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WikiProject Computing / Hardware (Rated C-class, High-importance)
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50-bits of physical memory addressing and 64-bits of virtual addressing

from itanium-9000-9100-datasheet.pdf and itanium-9300-9500-datasheet.pdf, useful or not. (talk) 00:30, 15 February 2015 (UTC)

Perhaps useful on the Itanium page or the Montecito (processor) and Tukwila (processor) pages; not relevant to the very-definitely-non-IA-64/Itanium x86 instruction set so not useful on this page. Guy Harris (talk) 01:12, 15 February 2015 (UTC)
OK, this is another sock puppet of Janagewen, I am fighting for the fair and freedom of all the time for ever, OK, but is the information of that table relating with Itanium correct or not? (talk) 01:18, 15 February 2015 (UTC)
It might depend on the chip and, in any case, unlike the Atom chips (which are standard x86 chips) and the Transmeta chips (which aren't supposed to run anything other than the Code Morphing Software and code that the CMS has translated natively; the operating system and application code that's run on it is IA-32 code). those Itanium chips that ran IA-32 code in hardware ran it as a compatibility mode, similar to PDP-11 compatibility mode on some VAXes, so the addressing limits for the IA-64/Itanium instruction set are completely irrelevant to its IA-32 engine, and don't belong here. Guy Harris (talk) 01:46, 15 February 2015 (UTC)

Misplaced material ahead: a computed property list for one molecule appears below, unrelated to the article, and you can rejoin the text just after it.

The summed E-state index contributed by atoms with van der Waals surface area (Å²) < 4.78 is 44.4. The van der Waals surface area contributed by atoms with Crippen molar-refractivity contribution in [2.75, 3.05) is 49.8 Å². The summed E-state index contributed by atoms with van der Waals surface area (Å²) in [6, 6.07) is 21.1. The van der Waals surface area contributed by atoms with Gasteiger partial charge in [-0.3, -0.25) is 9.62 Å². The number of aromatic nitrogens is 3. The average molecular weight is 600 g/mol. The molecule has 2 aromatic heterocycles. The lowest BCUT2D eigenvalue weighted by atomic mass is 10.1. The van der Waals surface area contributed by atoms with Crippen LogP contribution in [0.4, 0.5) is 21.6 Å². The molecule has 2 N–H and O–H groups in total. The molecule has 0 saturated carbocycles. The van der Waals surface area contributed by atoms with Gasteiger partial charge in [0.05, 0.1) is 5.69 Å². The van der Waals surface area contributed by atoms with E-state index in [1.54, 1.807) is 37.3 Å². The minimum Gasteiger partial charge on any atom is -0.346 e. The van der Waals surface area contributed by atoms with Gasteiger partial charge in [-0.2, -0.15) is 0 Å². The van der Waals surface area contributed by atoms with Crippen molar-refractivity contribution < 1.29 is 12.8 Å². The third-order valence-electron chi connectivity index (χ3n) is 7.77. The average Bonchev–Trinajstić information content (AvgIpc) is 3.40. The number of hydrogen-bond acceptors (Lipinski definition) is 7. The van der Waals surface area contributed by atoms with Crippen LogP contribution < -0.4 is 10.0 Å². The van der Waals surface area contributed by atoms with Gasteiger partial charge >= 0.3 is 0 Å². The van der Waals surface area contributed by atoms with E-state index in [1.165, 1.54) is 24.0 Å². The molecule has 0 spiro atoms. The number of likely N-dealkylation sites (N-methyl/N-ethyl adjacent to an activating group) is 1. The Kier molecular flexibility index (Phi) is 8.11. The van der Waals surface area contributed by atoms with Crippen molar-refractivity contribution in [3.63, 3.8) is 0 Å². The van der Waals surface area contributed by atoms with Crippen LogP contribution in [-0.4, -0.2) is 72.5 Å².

OK, I would wait till 15 April 2015 to blank the relate information on that table. — Preceding unsigned comment added by (talk) 02:21, 15 February 2015 (UTC)

regarding protected mode[edit]

according to computer experts i talked to during the 90s protected mode was not available on the 80286. it was first available on the 80386. (talk) 16:15, 9 July 2015 (UTC)

You presumably mean "experts", in quotes, as no actual expert, i.e. no actual knowledgable person, would say that. The 80286 most definitely did have protected mode - the reference for that on the protected mode page is:
What the 80286 didn't have was support for demand paging; it didn't divide any address space into fixed-length pages, each of which can be present in memory or absent.